The Hurricanes will host the Super Rugby final after securing an impressive 25-9 win over the Chiefs in Saturday’s semi-final in Wellington. CRAIG LEWIS reports.
The Canes can take a bow. Their performance at the Westpac Stadium was complemented by brains and brawn, with the hosts taking their opportunities on attack and defending like men possessed.
Beauden Barrett produced an inspirational performance at flyhalf, scoring a try and creating another in the first half, while Ardie Savea was outstanding in the loose trio, completing 17 tackles, making 80m and winning three turnovers.
While this game was expected to offer up plenty of entertainment in terms of attacking play, the Canes’ victory was ultimately built on an outstanding defensive display augmented by suffocating line speed.
In the end, the Canes were forced to make 113 tackles to 68, and while they did miss 21 (compared to 14), their abrasive efforts on defence constantly thwarted the efforts of the Chiefs.
Coming into the clash, the Chiefs had scored the equal-most number of tries (76), and had established themselves as arguably the most lethal attacking side in the competition, and yet they failed to score a single try against the tireless Canes.
By contrast, it appeared as if the Chiefs’ travels from New Zealand to Cape Town and then to Wellington finally caught up with them.
Ultimately, it is not the result the Lions would have been hoping for as a Chiefs victory would have enabled them to host the final if they defeated the Highlanders later on Saturday. The winner of the Ellis Park semi-final will now need to travel to Wellington, where the Canes will be favourites to go one step further than last year.
The Hurricanes suffered a setback in the lead-up to Saturday’s clash when inspirational captain Dane Coles was ruled out due to his rib injury, but young Ricky Riccitelli filled in with aplomb, and there were very few areas where the Canes came off second best in Wellington.
The tempo of the encounter was set from the outset as both sides displayed their willingness to keep the ball in hand, and it didn’t take long for a moment of magic to materialise.
It came from Barrett, who chipped and collected his own kick from within his own half, sped around a defender and then popped a beautiful ball for flying Willis Halaholo to finish off one of the tries of the season as early as the seventh minute.
Despite the early strike from the Canes, it was the Chiefs who enjoyed the better of the possession and territory in the opening quarter, while the hosts were guilty of conceding repeated penalties as the pressure began to build.
A penalty from Damian McKenzie reduced the deficit to two points, while over a 10-minute period before the half-hour mark, the Canes gave away four penalties as the Chiefs bashed away in the red zone, but ultimately their efforts came to naught.
The Chiefs’ inability to score any points during this period would have stung, while a subsequent 90m breakout from the Canes soon after suddenly saw the hosts surge on to attack after weathering an extended storm.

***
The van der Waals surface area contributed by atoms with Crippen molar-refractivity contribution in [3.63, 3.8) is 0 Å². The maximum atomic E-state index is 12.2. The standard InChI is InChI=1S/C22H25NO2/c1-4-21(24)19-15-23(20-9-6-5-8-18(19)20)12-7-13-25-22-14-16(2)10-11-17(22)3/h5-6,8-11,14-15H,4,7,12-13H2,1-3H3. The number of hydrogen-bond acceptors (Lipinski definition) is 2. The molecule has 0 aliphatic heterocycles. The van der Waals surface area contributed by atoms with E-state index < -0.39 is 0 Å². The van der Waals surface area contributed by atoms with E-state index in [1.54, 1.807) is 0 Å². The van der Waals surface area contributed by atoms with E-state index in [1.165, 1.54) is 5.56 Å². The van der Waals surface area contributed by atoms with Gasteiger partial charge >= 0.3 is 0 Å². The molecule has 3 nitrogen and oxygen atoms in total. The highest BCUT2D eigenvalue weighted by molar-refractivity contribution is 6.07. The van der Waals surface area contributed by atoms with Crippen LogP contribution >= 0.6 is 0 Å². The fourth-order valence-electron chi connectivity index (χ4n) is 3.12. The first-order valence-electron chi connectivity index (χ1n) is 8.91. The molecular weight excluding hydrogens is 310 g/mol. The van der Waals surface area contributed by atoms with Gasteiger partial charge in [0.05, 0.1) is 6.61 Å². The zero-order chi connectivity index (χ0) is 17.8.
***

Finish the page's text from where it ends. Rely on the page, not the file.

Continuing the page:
Unlike the Chiefs, they opted to take a shot at goal as soon as they won a penalty, and Barrett duly kicked the Canes into a handy 8-3 lead, while two minutes later the magic man in the No 10 jersey popped up again to pick off an intercept and dash 50m to score under the posts.
After being under siege, the Canes powered into a 12-point advantage, with last year’s Super Rugby runners-up once again illustrating just how devastating they are when it comes to making the most of limited opportunities.
Although McKenzie did draw three points back for the Chiefs just before the break, the Canes happily banked a 15-6 half-time lead, particularly considering they’d had just 37% of possession and been forced to make more than double the amount of tackles (55 to 24).
The Canes would have been determined to hang on to the ball a bit more in the second half, and they made the perfect start when they worked their way into Chiefs territory and won a 5m scrum, with No 8 Victor Vito breaking off the back to score his team’s third try in the 48th minute.
McKenzie and Barrett traded penalties before the hour mark, but it was the Canes who were importantly able to hold on to a 16-point buffer heading into the final quarter.
The visitors appeared to receive a lifeline when Canes winger Cory Jane was shown a yellow card in the 62nd minute for a deliberate knockdown, but again the hosts' defence stood strong as they kept the Chiefs scoreless despite their one-man disadvantage.
The Chiefs' night was ultimately summed up when replacement Brad Weber knocked the ball on with the tryline at his mercy late in the game, and from there the Canes closed out an emphatic victory.
Hurricanes – Tries: Willis Halaholo, Beauden Barrett, Victor Vito. Conversions: Barrett (2). Penalties: Barrett (2).
Chiefs – Penalties: Damian McKenzie (3).
Hurricanes – 15 James Marshall, 14 Cory Jane, 13 Matt Proctor, 12 Willis Halaholo, 11 Jason Woodward, 10 Beauden Barrett, 9 TJ Perenara (c), 8 Victor Vito, 7 Ardie Savea, 6 Brad Shields, 5 Michael Fatialofa, 4 Vaea Fifita, 3 Ben May, 2 Ricky Riccitelli, 1 Loni Uhila.
Subs: 16 Leni Apisai, 17 Chris Eves, 18 Mike Kainga, 19 Mark Abbott, 20 Callum Gibbins, 21 Jamison Gibson-Park, 22 Vince Aso, 23 Julian Savea.
Chiefs – 15 Damian McKenzie, 14 Sam McNicol, 13 Seta Tamanivalu, 12 Anton Lienert-Brown, 11 James Lowe, 10 Aaron Cruden (c), 9 Tawera Kerr-Barlow, 8 Tom Sanders, 7 Sam Cane (c), 6 Taleni Seu, 5 Brodie Retallick, 4 Dominic Bird, 3 Atu Moli, 2 Nathan Harris, 1 Kane Hames.
Subs: 16 Hika Elliot, 17 Siegfried Fisi’ihoi, 18 Mitchell Graham, 19 Lachlan Boshier, 20 Michael Leitch, 21 Brad Weber, 22 Toni Pulu, 23 Shaun Stevenson.
Photo: Martin Hunter/AFP Photo